“Only a maid. She ran in after Theodosia fell. She saw Ambrose’s body and left, screaming. I don’t think she ever looked at me.”
“Good. Let me help you dress.”
Willa went to her father’s wardrobe and removed a white shirt, tearing it into strips and wrapping it about Jemima’s shoulder to stanch the bleeding. She got the actress back into her shift and gown, tossing the rest of her garments into the wardrobe and closing it after removing Ambrose’s greatcoat.
Slipping it about Jemima’s shoulders, she said, “Go home. I will send the doctor to you. You cannot stay here.”
Quickly, she led Jemima from the bedchamber and down the back staircase, asking for the girl’s address.
“Lie down when you get to your room,” she advised. “The less you move about, the better your chances are. I don’t think your wound is serious.”
Jemima snorted. “Well, it hurts like Hades.”
“If the bullet had struck bone, you would be in much greater pain. I saw no evidence of bone being shattered, so it is merely a flesh wound. Keep your mouth shut. I will do what I can and encourage Mr. Baldwin to keep the play going, and you recast in Theodosia’s role.”
As they stepped outside, Jemima said, “I will never forget your kindness, Willa.”
She watched Jemima hurry away and returned to Felton, who sat by the body.
“Dead in his bed,” she said succinctly.
“You sent the girl away?”
“I did. No sense in her being a part of this tragedy.” She shook her head. “Theodosia would want the newspaper headlines reserved for her and Ambrose. I told Jemima to keep quiet.”
“So, your mother shot your father as they argued and then took her own life?”
“What will you do now, Miss Willa?”
She swallowed painfully, knowing how her life would now change. Still, she was free of the two people who had been responsible for her. She would make her own way in the world.
Turning to Felton, she said, “I would like to—”
She paused, mid-sentence, seeing his face twisted in pain. His hands flew to his heart, and he grimaced.
“Felton?” she asked, panic flooding her. “What is wrong?”
“It hurts, Miss Willa. My chest. It’s burning like it’s caught on fire.”
“No,” she whispered, dread filling her, knowing everything which had taken place was too much for him.
He began swaying, and she caught his elbow, trying to steady him. “Here, Felton. Let’s ease you to the ground. I will summon the doctor. Everything will be all right. I promise.”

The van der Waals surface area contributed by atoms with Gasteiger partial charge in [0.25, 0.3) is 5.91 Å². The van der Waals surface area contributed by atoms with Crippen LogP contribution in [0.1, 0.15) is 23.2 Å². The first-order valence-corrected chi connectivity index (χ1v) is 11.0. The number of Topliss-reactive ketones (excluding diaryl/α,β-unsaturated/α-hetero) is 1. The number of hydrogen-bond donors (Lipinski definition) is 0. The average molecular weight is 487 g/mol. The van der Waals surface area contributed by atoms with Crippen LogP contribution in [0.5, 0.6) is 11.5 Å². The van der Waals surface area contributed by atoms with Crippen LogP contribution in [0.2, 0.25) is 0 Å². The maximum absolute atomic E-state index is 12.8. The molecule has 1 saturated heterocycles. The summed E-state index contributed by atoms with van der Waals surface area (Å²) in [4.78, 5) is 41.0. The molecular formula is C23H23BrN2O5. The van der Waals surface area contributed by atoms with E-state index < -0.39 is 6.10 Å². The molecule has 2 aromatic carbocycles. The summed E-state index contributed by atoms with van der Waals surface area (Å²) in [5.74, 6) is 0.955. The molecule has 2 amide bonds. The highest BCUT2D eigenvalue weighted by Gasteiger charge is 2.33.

He gasped in short spurts, and Willa saw beads of sweat form along his brow.
“Dizzy,” he managed to say. “So dizzy. And tired.”
He whimpered softly, and she knew this was the end for him. Bitterness filled her, knowing a good man’s demise was the fault of her parents. She tightened her grip on him, but he groaned and collapsed, falling to the ground.
“Felton! No!” Willa shouted, dropping to her knees, shaking him. “Felton!”
But her friend and surrogate father was gone.
A darkness spread through her, cold and raw. Felton had been her hope. Her salvation. The one person who truly cared for her.
Willa Fennimore was now alone in the world.
Spring Ridge, southern Kent—January 1813
Alexander Hughes glanced out the carriage window at the rolling countryside. They would arrive at Spring Ridge soon, a place he had not visited since childhood. He looked back at Rollo, who sat across from him. Rollo was the eldest of the four Hughes brothers. The Duchess of Brockbank had given birth to three boys in the first three years of her marriage—Rollo, the heir apparent; Peter, now a major-general in His Majesty’s army; and Stanley, who held the living at Sherfield, the closest village to Spring Ridge.
Those three sons’ roles were destined by their birth order. Heir. Military. Clergy. Xander, being a fourth son, weas left with no defined place.
Other than murderer.
That was the word his father had used to describe his youngest son because Xander’s birth had killed his mother. Brockbank had only spoken to his fourth son a handful of times over the years, and once Xander left for university, he had never laid eyes upon his father again. After graduation, he accepted his quarterly allowance from Mr. Crockle, the family solicitor, and kept rooms in London, which he shared with his friend, Gil, Viscount Swanson. Xander never saw or had any contact with his brothers because they were so much older than he was. He had nothing in common with them.